Hudayar: So other than the U.S. State Secretary, Secretary of State Mike Pompeo, you haven’t really had the international community or governments issuing statements or anything of that sort. You have human rights organizations all expressing their disapproval or condemnation or fear. But that’s just been about it. Few media outlets have reported on it. But other than that, there hasn’t been much opposition.

Jacobsen: Why?

Hudayar: Well, China seems to have used this economic and political influence to get those countries in the U.N. to vote for it. It is corruption and a lot of countries, most of these newspapers, the media, they’re owned by wealthy people at the top level. People who have business interests in China. They don’t want to disrupt those business interests in China by writing, by having published an article about some disapproval of government checks of disapproval of China’s membership to the U.N. But a government, they don’t want to upset China. They still want to continue working with China.

Even though, most of the world knows that China is engaging in a genocide. They feel that, “Oh, what can we do. If we express comments on it, we will lose disrupt our relations with them. We won’t be able to get loans. We won’t be able to get support from China, which is the way that most countries behave because they’re economically intertwined with China.”

Jacobsen: So in this case, is an economic concern trumping human rights concerns for most countries?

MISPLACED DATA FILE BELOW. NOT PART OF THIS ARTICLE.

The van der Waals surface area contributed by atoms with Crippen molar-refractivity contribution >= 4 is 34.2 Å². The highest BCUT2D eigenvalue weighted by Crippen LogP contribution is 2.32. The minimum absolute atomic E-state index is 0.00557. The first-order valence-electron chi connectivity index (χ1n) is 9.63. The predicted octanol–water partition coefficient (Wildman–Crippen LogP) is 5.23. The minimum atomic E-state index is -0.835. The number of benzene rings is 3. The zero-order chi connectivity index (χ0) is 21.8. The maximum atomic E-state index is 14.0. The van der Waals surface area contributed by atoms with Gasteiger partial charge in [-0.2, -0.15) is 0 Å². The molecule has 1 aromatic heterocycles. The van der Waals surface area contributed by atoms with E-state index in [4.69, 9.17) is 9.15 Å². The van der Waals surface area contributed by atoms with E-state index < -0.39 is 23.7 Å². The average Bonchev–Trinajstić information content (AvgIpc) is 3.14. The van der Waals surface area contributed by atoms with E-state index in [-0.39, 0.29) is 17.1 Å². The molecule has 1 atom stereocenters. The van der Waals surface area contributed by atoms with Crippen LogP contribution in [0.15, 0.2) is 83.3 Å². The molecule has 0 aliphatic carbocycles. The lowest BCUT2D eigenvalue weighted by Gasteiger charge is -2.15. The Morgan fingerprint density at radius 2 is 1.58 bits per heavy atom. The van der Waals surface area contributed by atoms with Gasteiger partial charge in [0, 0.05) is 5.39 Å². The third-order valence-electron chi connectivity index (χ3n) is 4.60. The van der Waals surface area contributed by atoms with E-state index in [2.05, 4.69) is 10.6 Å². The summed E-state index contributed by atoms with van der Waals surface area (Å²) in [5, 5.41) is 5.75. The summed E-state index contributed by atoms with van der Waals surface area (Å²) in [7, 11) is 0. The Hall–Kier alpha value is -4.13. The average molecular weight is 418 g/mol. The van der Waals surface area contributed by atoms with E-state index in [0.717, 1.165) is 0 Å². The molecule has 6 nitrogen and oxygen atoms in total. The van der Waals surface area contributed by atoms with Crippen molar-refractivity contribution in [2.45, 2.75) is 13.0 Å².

Hudayar: Yes. For most countries, it’s about economics. At the end of the day, everything, unfortunately, is about economics. The whole reason why China is engaging in the genocide is about economics. Because if they circle down with just that nothing valuable there, China is not going to waste the time and effort to occupy East Turkistan. hey colonize East Turkistan. We don’t have anything there. They would have left us alone. But we have gold; we have natural gas; we have uranium, even the wind power. We have the wind power from East Turkistan, which is what brings energy to Chinese cities inside China. Also, we’re very strategically located roughly about one fifth of China’s total territory, or what is now known as China.

And they bring nine other different countries where, the cornerstone of China’s Belt and Road Initiative, which is again, has to do with economics. It is achieve China’s global dream of becoming the most powerful economic, military, and political power in the world. We are a hindrance to their dream. That’s why China from its security perspective; it’s carrying out this final solution to prevent us from getting our independence.

Appendix I: Footnotes

[1] Prime Minister, East Turkistan (Government-in-Exile); Founder, East Turkistan National Awakening Movement (ETNAM).

[2] Individual Publication Date: August 8, 2021: http://www.in-sightjournal.com/hudayar-6; Full Issue Publication Date: September 1, 2021: https://in-sightjournal.com/insight-issues/.

Appendix II: Citation Style Listing

American Medical Association (AMA): Jacobsen S. Conversation with Prime Minister Salih Hudayar on Economic Concerns and Human Rights: Prime Minister, East Turkistan – Government-in-Exile (6) [Online]. August 2021; 27(A). Available from: http://www.in-sightjournal.com/hudayar-6.